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Davos and the Importance of Social Media

The World Economic Forum is being held in Davos, Switzerland. Until Sunday, 31 January, the economic powers-that-be are meeting in the secluded ski resort town.


The Growing Influence of Social Networks is one of the themes to be discussed in Davos this year. Public input was invited, but the request was somewhat hidden in a brand new Ning group with little more than a hundred members, and it reads as follows:

Given the topic of the workshop it was natural to open it to input from the different social networks. We want to hear from you:

1. "How are social networks changing society?"

2. "What are the most important implications and risks for society?"

3. "What should individuals and institutions do to leverage the power of social networks and improve society?"

Are social media going to change the world?

A big question to be hidden away in a group with very few members. Still, some great comments and suggestions were made. To get the whole conversation, see the posting

The Growing Influence of Social Networks

And indeed, how do social media influence and change society? I tried to answer those questions, and was surprised at my answers. Social media are more important than we might believe. We are having conversations, mostly for fun, and sometimes with the intention of changing things we perceive to be going in the wrong direction. Yet, the implications of what we are doing are profound, indeed world changing....

- - -

Here is what I said.

I would like to add my voice to this string and bring a slightly different perspective to the discussion around three questions that have been asked:

1) How are social networks changing society?

Humans are intelligent (to a degree). Social networks are growing the neuronal connections that will make humanity intelligent.

2) What are the most important implications and risks for society?

Some of those implications are:

Once we have acquired intelligence as a species as opposed to intelligence as a mass of largely disconnected individuals, we will be able to perceive our planetary environment as something that is an intimate part of us (the species) and we will be able to adjust our actions to fit in with the environment instead of merely exploiting it in a very impersonal way as we are doing now.

We will also be able to better perceive our off-planet environment and we are likely to discover that we are not alone, that there are other civilizations out there that we will have to intelligently interact with. We will be able to do so because of our intelligence as humanity, acquired through the use of social networks.

And some of the risks:

The greatest risk I see is that governments may not get with it and will therefore act to waste, or worse, oppose this great resource that is developing by the interconnection of our individual minds into a planetary intelligence.

A lesser, but connected risk is that governments will, in the name of "national security", continue to conduct much of their business behind walls of secrecy. This will prevent them from accessing the fruits of our connected intelligence, but it will also unbalance the relation between the governing and the governed.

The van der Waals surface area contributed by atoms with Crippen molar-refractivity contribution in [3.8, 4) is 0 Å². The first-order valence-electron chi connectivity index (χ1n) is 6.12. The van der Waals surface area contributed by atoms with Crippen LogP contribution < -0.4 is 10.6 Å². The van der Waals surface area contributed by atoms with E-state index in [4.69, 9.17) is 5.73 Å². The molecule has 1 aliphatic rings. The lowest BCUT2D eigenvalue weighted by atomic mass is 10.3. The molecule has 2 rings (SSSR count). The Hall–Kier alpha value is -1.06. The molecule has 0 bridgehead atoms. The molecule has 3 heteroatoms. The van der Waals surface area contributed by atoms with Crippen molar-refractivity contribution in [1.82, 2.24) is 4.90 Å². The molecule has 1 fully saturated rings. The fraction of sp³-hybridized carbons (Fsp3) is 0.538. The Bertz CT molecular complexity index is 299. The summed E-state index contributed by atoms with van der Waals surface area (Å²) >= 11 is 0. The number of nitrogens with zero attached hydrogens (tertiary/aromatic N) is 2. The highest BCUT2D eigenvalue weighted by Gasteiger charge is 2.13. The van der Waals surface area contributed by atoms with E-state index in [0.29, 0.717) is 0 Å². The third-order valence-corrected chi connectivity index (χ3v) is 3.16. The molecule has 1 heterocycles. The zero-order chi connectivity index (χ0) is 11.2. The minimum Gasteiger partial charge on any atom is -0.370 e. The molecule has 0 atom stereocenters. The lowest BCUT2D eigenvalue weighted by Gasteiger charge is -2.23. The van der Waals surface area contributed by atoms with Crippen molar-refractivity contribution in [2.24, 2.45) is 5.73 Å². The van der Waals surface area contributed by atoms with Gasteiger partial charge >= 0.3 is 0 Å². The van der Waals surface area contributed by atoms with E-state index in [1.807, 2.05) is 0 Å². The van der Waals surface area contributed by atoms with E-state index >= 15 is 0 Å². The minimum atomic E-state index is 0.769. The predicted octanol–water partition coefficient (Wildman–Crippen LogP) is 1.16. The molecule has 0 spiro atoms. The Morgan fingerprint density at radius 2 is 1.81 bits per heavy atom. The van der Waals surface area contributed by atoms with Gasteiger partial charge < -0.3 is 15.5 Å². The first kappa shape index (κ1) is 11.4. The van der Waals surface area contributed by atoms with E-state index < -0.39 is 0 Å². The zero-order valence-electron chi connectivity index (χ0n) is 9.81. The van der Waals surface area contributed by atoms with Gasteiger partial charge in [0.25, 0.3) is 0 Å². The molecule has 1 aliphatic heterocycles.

Consider that we are becoming more and more transparent just by the fact that our on-line identities and actions and public thoughts are preserved, while no such thing is happening in government. It appears therefore of great importance for governments to adopt policies of transparency and of participation. The conversation today is happening largely without them and at times even despite them. Privacy is not the solution to this dilemma. Only increased openness in government can heal the rift that is being opened.

3. What should individuals and institutions do to leverage the power of social networks and improve society?

Individuals should, and I believe they will, continue to link up and construct the global mind of humanity. Governments should open their files to the public, giving the global mind a memory and they should find ways to allow those contributions of knowledge and intelligence, that are being freely offered, to flow into public decision making. This would give real meaning to the word democracy, something that many of us have almost lost hope of achieving.

The actual conversation was interesting to watch. It is up on YouTube for you to see.


Here is a Summary of the Davos Social Media Session on the World Economic Forum's official blog. It links the YouTube video.

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1 Comment

The so called pundits of every discipline imaginable, is to-ing and fro-ing across the global stage, suggesting this and that absolutely essential measures crucial to the fight to save this planet of ours.
Yesteday I read that the Global warming we are all paronoid about is being dampened down by the water vapour in the stratosphere.
Go figuire


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